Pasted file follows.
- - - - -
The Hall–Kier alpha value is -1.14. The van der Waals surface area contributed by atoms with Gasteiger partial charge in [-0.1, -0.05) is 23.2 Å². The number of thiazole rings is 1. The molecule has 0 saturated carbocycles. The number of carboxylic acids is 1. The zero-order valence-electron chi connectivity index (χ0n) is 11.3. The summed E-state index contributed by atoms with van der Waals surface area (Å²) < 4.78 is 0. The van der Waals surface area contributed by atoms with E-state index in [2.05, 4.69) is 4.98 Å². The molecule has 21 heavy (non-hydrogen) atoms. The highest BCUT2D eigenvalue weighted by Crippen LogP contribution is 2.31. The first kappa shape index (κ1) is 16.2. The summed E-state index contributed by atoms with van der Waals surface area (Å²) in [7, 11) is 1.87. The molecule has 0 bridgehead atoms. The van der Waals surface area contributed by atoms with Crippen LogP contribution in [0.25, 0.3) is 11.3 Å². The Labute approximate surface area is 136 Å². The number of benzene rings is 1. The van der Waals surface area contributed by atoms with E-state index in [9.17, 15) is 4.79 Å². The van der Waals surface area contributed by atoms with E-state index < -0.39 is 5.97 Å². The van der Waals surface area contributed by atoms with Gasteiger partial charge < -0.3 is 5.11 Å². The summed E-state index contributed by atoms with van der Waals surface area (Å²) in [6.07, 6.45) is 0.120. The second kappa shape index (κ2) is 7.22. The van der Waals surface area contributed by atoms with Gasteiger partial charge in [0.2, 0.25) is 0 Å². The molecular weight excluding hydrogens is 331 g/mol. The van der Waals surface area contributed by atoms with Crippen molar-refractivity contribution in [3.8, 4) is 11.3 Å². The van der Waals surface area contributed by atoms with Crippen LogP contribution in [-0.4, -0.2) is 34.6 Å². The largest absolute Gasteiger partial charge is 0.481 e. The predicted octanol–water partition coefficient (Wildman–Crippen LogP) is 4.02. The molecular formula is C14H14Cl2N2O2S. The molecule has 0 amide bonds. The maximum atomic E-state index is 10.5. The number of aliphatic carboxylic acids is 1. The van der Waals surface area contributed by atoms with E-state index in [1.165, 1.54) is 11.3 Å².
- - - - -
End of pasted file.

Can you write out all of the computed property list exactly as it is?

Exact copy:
The Hall–Kier alpha value is -1.14. The van der Waals surface area contributed by atoms with Gasteiger partial charge in [-0.1, -0.05) is 23.2 Å². The number of thiazole rings is 1. The molecule has 0 saturated carbocycles. The number of carboxylic acids is 1. The zero-order valence-electron chi connectivity index (χ0n) is 11.3. The summed E-state index contributed by atoms with van der Waals surface area (Å²) < 4.78 is 0. The van der Waals surface area contributed by atoms with E-state index in [2.05, 4.69) is 4.98 Å². The molecule has 21 heavy (non-hydrogen) atoms. The highest BCUT2D eigenvalue weighted by Crippen LogP contribution is 2.31. The first kappa shape index (κ1) is 16.2. The summed E-state index contributed by atoms with van der Waals surface area (Å²) in [7, 11) is 1.87. The molecule has 0 bridgehead atoms. The van der Waals surface area contributed by atoms with Crippen LogP contribution in [0.25, 0.3) is 11.3 Å². The Labute approximate surface area is 136 Å². The number of benzene rings is 1. The van der Waals surface area contributed by atoms with E-state index in [9.17, 15) is 4.79 Å². The van der Waals surface area contributed by atoms with E-state index < -0.39 is 5.97 Å². The van der Waals surface area contributed by atoms with Gasteiger partial charge < -0.3 is 5.11 Å². The summed E-state index contributed by atoms with van der Waals surface area (Å²) in [6.07, 6.45) is 0.120. The second kappa shape index (κ2) is 7.22. The van der Waals surface area contributed by atoms with Gasteiger partial charge in [0.2, 0.25) is 0 Å². The molecular weight excluding hydrogens is 331 g/mol. The van der Waals surface area contributed by atoms with Crippen molar-refractivity contribution in [3.8, 4) is 11.3 Å². The van der Waals surface area contributed by atoms with Crippen LogP contribution in [-0.4, -0.2) is 34.6 Å². The largest absolute Gasteiger partial charge is 0.481 e. The predicted octanol–water partition coefficient (Wildman–Crippen LogP) is 4.02. The molecular formula is C14H14Cl2N2O2S. The molecule has 0 amide bonds. The maximum atomic E-state index is 10.5. The number of aliphatic carboxylic acids is 1. The van der Waals surface area contributed by atoms with E-state index in [1.165, 1.54) is 11.3 Å².